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Nonwovens Help in Cultivation of Seaweed for Biomaterials



Goal of AT-SEA project is to reduce crude oil dependency.



By Tim Wright, editor



Published September 30, 2013
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Nonwovens Help in Cultivation of Seaweed for Biomaterials
Nonwovens Help in Cultivation of Seaweed for Biomaterials
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Seaweed harvesting in Europe’s first trials of seaweed cultivation in the open ocean using advanced textiles was completed earlier this year. The cutting edge textiles have been developed specifically for large-scale cultivation of seaweed for biomaterials and biofuels in coastal seas. Devised as part of a 3-year European project called AT-SEA, the textiles have been subjected to simultaneous trials in inshore waters off the coasts of Norway, Scotland and Ireland. These locations were chosen to expose the textiles to different oceanographic, environmental and climatic conditions on a latitudinal gradient.

The preparations for the second cultivation season at sea are in progress. Over 150 different cultivation substrates are currently being prepared. These substrates will be deployed in October in Ireland, Scotland and Norway.

“The AT-SEA project aims to make mass cultivation of seaweeds in Europe’s near-shore locations technically and economically feasible by creating textile substrates that can endure the harsh conditions that they are exposed to as the seaweed grows,” says Bert Groenendaal of Sioen Industries and coordinator of the AT-SEA project.

The same materials have been used in each of the trials and the same species of seaweed grown on them to get a European view of how these textiles perform in varying conditions.

The AT-SEA project consortium

Following the trials the 11 project partners, which include businesses, industry and research institutes, assessed which textiles offer the optimal performance across Europe. These results led to the manufacture of the second generation of specifically designed textiles in time for the start of this autumn’s growing season. Research into the development of economically and environmentally viable production of biomaterials and biofuels (methane and ethanol) from seaweed has been on-going for some years. It has been established that mass harvesting of wild growing seaweed is not economically viable in Europe where labor costs are high and that harvesting of beach cast seaweed is detrimental to coastal ecosystems and is unlikely to be reliably sustainable on a large scale.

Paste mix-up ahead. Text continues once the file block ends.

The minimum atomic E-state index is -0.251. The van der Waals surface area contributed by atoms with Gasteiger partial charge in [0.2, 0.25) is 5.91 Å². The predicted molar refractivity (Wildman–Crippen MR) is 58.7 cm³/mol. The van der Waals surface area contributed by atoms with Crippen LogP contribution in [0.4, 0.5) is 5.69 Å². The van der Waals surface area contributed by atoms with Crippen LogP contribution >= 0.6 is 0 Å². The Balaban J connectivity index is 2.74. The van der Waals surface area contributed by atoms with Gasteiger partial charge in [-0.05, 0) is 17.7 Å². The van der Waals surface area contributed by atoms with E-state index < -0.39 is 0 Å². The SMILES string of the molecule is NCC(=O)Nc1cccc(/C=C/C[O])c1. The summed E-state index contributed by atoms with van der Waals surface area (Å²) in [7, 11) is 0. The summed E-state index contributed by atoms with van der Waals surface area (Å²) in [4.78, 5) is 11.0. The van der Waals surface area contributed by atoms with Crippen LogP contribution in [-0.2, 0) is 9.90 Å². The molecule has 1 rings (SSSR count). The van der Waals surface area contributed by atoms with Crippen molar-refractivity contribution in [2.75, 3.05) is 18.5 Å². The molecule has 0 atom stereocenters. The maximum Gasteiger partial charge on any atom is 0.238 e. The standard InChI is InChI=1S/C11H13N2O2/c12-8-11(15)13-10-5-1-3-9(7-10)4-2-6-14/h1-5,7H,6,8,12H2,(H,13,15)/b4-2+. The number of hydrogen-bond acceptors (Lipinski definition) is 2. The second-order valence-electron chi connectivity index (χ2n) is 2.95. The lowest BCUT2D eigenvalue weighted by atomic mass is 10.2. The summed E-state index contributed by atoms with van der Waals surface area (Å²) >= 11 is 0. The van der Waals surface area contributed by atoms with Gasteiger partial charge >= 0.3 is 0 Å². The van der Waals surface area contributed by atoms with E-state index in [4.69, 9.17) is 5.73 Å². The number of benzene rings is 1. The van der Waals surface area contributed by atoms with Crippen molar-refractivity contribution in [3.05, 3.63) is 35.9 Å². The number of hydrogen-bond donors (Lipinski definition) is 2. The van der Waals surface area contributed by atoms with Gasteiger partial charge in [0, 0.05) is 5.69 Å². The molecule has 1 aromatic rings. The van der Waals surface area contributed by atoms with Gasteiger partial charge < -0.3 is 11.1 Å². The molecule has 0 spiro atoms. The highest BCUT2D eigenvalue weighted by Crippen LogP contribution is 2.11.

Research and development of alternative sources

But seaweed biomass remains a good alternative as a source of non-oil-based materials such as biofuels, biopolymers, pigments, antioxidants and other chemical compounds that can be derived from seaweed. The future of terrestrial biomaterial and biofuel crops is in doubt as they take up valuable land for food production and consume large amounts of water.

With almost 71% of our planet covered by oceans that are bounded by extensive coastlines, growing biocompounds at sea bypasses the environmental and economic problems associated with their production on land. Algae naturally grow very quickly, from single microscopic cells to 2m-long adults in six to eight months.

The AT-SEA project has brought together European leaders in technical textiles, offshore engineering and marine biology to make the production of marine-based chemicals and biofuels viable, feasible and a reality. The project aims to make mass cultivation in inshore locations feasible by creating growth substrates that can endure the tests of a constantly wet, salty, moving, sometimes raging sea on which to grow the seaweed.

The textiles being trialed are a mix of woven, nonwoven and 3D layered fabrics based on advanced fibrous and fiber-composite materials. The textiles may also be coated or modified to encourage the growth of a particular species.

Spin offs from the project

Meanwhile the project is developing other materials for mooring and positioning the cultivation textiles with possible applications in many marine industries. These advanced textile-based cables and connections will be engineered to be robust, durable and with high tensile strength to survive near-shore and offshore conditions.

The third part of the project is to design flexible and lightweight tanks for storing and transporting harvested seaweed, for housing offshore seaweed hatcheries, and for cleaning and maintaining the cultivation textile ropes.